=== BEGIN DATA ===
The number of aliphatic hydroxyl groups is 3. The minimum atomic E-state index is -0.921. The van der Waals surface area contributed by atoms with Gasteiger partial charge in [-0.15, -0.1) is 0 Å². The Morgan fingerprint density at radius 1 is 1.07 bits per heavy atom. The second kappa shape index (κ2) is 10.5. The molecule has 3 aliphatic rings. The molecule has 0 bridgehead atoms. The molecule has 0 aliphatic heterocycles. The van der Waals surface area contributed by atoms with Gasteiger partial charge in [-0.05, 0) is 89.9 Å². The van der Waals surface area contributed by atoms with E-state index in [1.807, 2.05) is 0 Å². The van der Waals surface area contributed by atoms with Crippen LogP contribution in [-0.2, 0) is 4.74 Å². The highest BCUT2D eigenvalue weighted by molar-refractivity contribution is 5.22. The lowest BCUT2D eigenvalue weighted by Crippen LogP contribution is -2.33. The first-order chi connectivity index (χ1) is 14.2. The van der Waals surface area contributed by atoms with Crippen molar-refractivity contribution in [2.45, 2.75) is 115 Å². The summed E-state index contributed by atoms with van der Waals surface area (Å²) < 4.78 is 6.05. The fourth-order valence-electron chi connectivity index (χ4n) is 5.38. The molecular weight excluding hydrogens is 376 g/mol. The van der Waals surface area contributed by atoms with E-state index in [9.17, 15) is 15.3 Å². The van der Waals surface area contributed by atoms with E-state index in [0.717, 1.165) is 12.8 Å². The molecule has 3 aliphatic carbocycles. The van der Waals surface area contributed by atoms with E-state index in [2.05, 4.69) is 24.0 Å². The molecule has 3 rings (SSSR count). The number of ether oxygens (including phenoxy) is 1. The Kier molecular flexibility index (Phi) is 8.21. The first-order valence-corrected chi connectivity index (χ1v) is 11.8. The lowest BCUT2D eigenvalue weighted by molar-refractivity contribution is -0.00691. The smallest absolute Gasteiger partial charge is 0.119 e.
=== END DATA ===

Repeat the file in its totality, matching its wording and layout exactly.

The number of aliphatic hydroxyl groups is 3. The minimum atomic E-state index is -0.921. The van der Waals surface area contributed by atoms with Gasteiger partial charge in [-0.15, -0.1) is 0 Å². The Morgan fingerprint density at radius 1 is 1.07 bits per heavy atom. The second kappa shape index (κ2) is 10.5. The molecule has 3 aliphatic rings. The molecule has 0 bridgehead atoms. The molecule has 0 aliphatic heterocycles. The van der Waals surface area contributed by atoms with Gasteiger partial charge in [-0.05, 0) is 89.9 Å². The van der Waals surface area contributed by atoms with E-state index in [1.807, 2.05) is 0 Å². The van der Waals surface area contributed by atoms with Crippen LogP contribution in [-0.2, 0) is 4.74 Å². The highest BCUT2D eigenvalue weighted by molar-refractivity contribution is 5.22. The lowest BCUT2D eigenvalue weighted by Crippen LogP contribution is -2.33. The first-order chi connectivity index (χ1) is 14.2. The van der Waals surface area contributed by atoms with Crippen molar-refractivity contribution in [2.45, 2.75) is 115 Å². The summed E-state index contributed by atoms with van der Waals surface area (Å²) < 4.78 is 6.05. The fourth-order valence-electron chi connectivity index (χ4n) is 5.38. The molecular weight excluding hydrogens is 376 g/mol. The van der Waals surface area contributed by atoms with E-state index in [9.17, 15) is 15.3 Å². The van der Waals surface area contributed by atoms with E-state index in [0.717, 1.165) is 12.8 Å². The molecule has 3 aliphatic carbocycles. The van der Waals surface area contributed by atoms with E-state index in [2.05, 4.69) is 24.0 Å². The molecule has 3 rings (SSSR count). The number of ether oxygens (including phenoxy) is 1. The Kier molecular flexibility index (Phi) is 8.21. The first-order valence-corrected chi connectivity index (χ1v) is 11.8. The lowest BCUT2D eigenvalue weighted by molar-refractivity contribution is -0.00691. The smallest absolute Gasteiger partial charge is 0.119 e.